Friday, October 15, 2010

Chris Ewan - The Good Thief's Guide to Vegas
So, I'm chewing my way, slowly, through Philip Dray's There Is Power in a Union, which is very long. Perhaps taking a break in the middle of the week to read Mr. Ewan's most recent work didn't do anything to shorten Dray's Epic Story of American Labor, but it did give me something to post about this Friday, so I hope you won't think poorly me of me as a result.

This is Ewan's third "Good Thief" novel, the first was "Amsterdam" and the second was "Paris." Charlie is a mystery novelist who also, sometimes, breaks into people's houses. This, sometimes, gets him into trouble. Therein hangs the story that Ewan is telling. This time, after being chased out of France, Charlie and Victoria, his editor (who appeared, in person, at the end of "Paris") find themselves in Vegas, where they learn something about the people who run the city - largely, that they are neither nice, nor particularly patient, and they do not like it when people steal from them. Charlie and Victoria get involved with a stage magician, they steal some stuff, and they fail to steal some other stuff, and, look, it's a mystery novel. If I tell you too much, the whole story stops working, right?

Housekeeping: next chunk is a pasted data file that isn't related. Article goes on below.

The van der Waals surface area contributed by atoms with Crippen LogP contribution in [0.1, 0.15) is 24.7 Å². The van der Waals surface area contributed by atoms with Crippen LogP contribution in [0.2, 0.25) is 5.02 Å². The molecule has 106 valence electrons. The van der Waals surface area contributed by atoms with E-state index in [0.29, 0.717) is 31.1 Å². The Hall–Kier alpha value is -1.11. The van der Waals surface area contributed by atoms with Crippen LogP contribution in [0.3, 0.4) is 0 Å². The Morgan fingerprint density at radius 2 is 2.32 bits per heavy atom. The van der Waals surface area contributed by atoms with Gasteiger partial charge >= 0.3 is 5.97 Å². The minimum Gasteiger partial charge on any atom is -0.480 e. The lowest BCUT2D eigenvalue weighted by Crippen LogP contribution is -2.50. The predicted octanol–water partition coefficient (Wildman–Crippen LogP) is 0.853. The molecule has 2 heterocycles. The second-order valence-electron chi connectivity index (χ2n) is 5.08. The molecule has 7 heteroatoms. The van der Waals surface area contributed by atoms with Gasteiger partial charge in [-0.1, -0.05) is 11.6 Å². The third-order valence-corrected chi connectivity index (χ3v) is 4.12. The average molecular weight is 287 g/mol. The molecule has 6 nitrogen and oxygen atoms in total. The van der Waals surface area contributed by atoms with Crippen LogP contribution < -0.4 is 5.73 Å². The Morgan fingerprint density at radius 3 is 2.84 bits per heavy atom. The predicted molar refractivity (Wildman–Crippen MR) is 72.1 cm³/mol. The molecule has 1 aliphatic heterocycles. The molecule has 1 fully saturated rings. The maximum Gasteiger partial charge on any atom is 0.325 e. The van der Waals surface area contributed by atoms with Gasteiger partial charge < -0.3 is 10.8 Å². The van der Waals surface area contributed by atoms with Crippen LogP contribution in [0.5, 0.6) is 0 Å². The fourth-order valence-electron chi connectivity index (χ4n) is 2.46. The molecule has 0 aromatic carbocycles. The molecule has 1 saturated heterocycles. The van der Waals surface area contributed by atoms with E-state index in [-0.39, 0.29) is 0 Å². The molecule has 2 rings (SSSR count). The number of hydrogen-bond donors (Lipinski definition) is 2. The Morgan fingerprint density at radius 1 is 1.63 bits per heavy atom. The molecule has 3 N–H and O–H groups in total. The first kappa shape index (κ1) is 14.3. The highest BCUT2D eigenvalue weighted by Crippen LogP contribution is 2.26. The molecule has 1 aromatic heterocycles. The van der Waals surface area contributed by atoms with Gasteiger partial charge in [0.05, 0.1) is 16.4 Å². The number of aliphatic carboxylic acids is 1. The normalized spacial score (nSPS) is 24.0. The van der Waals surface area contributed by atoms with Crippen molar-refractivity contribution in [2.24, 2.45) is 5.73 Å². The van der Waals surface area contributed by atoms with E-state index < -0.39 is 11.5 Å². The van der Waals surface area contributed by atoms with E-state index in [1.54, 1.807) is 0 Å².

The characters are well written, they have real problems (Charlie is suffering from both writer's block and arthritis, for instance), and they use their wits and talents to get into and out of trouble. Ewan writes with a dry British type wit, in Charlie's voice. If you like dry British type wit (as I do), you'll probably like this. Plus, it's a caper novel, so if you like novels where slightly crooked types put one over on slightly more crooked types (as I do), you'll probably like this too. There was one scene and one plot element that I didn't like all that much, the scene seemed to be a point where Ewan felt that he had made things too easy for his characters, and so walked things back a little - it felt natural, but it also felt a little like padding - an opportunity to show Charlie's skill at safe cracking (which skill is a significant plot point, but which had already been adequately demonstrated at that point, I think), combined with the aforementioned making things hard for the characters -  the whole sequence could have been left out, and the plot would not have been affected. The plot element I didn't like involves a sudden reveal of a character secret, and it felt a little like cheating - Ewan hadn't offered any clues to the secret at all, which is fair, I suppose, but it made the whole reveal seem sudden. I think the element makes the character more interesting, potentially - we'll see what Ewan does with the character in later books.

At the end of the book, as at the end of most caper novels, the mostly good guys have gotten away with their plot, mostly, and Ewan has left himself open for at least another book.

A final thought - "Paris" ended with a brief tutorial on how to pick locks - this book does not end with a brief tutorial on how to, for instance, crack safes - a little disappointing.

An actual final thought - this sounds like I didn't like the book very much, and that would be wrong - I enjoyed it quite a lot. It's just that the elements I liked, I can't talk about without giving away the twists of the plot. You know how it is.